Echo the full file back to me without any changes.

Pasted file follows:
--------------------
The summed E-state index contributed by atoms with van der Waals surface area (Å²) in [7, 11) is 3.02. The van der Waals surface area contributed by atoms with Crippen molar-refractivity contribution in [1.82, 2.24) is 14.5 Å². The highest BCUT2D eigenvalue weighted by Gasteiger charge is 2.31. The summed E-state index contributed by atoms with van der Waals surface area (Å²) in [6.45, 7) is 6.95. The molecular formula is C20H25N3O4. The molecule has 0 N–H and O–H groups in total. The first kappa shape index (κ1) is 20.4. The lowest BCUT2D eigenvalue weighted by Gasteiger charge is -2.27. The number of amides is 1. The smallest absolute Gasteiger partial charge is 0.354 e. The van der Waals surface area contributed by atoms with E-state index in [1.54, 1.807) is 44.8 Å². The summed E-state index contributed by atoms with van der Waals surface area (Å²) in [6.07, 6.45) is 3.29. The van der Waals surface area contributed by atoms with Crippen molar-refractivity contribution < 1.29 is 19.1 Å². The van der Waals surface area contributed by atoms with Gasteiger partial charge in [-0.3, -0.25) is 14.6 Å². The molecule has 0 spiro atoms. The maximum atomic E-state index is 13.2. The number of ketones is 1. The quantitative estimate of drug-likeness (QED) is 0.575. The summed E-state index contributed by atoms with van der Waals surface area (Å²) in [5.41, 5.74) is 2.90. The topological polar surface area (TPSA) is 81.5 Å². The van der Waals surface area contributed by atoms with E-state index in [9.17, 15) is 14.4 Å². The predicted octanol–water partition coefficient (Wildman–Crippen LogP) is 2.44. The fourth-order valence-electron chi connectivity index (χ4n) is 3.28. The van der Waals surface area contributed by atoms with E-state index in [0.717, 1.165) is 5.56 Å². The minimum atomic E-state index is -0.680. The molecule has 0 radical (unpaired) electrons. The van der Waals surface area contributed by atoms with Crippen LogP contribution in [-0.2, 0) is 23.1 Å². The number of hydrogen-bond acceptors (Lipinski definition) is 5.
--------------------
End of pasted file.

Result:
The summed E-state index contributed by atoms with van der Waals surface area (Å²) in [7, 11) is 3.02. The van der Waals surface area contributed by atoms with Crippen molar-refractivity contribution in [1.82, 2.24) is 14.5 Å². The highest BCUT2D eigenvalue weighted by Gasteiger charge is 2.31. The summed E-state index contributed by atoms with van der Waals surface area (Å²) in [6.45, 7) is 6.95. The molecular formula is C20H25N3O4. The molecule has 0 N–H and O–H groups in total. The first kappa shape index (κ1) is 20.4. The lowest BCUT2D eigenvalue weighted by Gasteiger charge is -2.27. The number of amides is 1. The smallest absolute Gasteiger partial charge is 0.354 e. The van der Waals surface area contributed by atoms with E-state index in [1.54, 1.807) is 44.8 Å². The summed E-state index contributed by atoms with van der Waals surface area (Å²) in [6.07, 6.45) is 3.29. The van der Waals surface area contributed by atoms with Crippen molar-refractivity contribution < 1.29 is 19.1 Å². The van der Waals surface area contributed by atoms with Gasteiger partial charge in [-0.3, -0.25) is 14.6 Å². The molecule has 0 spiro atoms. The maximum atomic E-state index is 13.2. The number of ketones is 1. The quantitative estimate of drug-likeness (QED) is 0.575. The summed E-state index contributed by atoms with van der Waals surface area (Å²) in [5.41, 5.74) is 2.90. The topological polar surface area (TPSA) is 81.5 Å². The van der Waals surface area contributed by atoms with E-state index in [9.17, 15) is 14.4 Å². The predicted octanol–water partition coefficient (Wildman–Crippen LogP) is 2.44. The fourth-order valence-electron chi connectivity index (χ4n) is 3.28. The van der Waals surface area contributed by atoms with E-state index in [0.717, 1.165) is 5.56 Å². The minimum atomic E-state index is -0.680. The molecule has 0 radical (unpaired) electrons. The van der Waals surface area contributed by atoms with Crippen LogP contribution in [-0.2, 0) is 23.1 Å². The number of hydrogen-bond acceptors (Lipinski definition) is 5.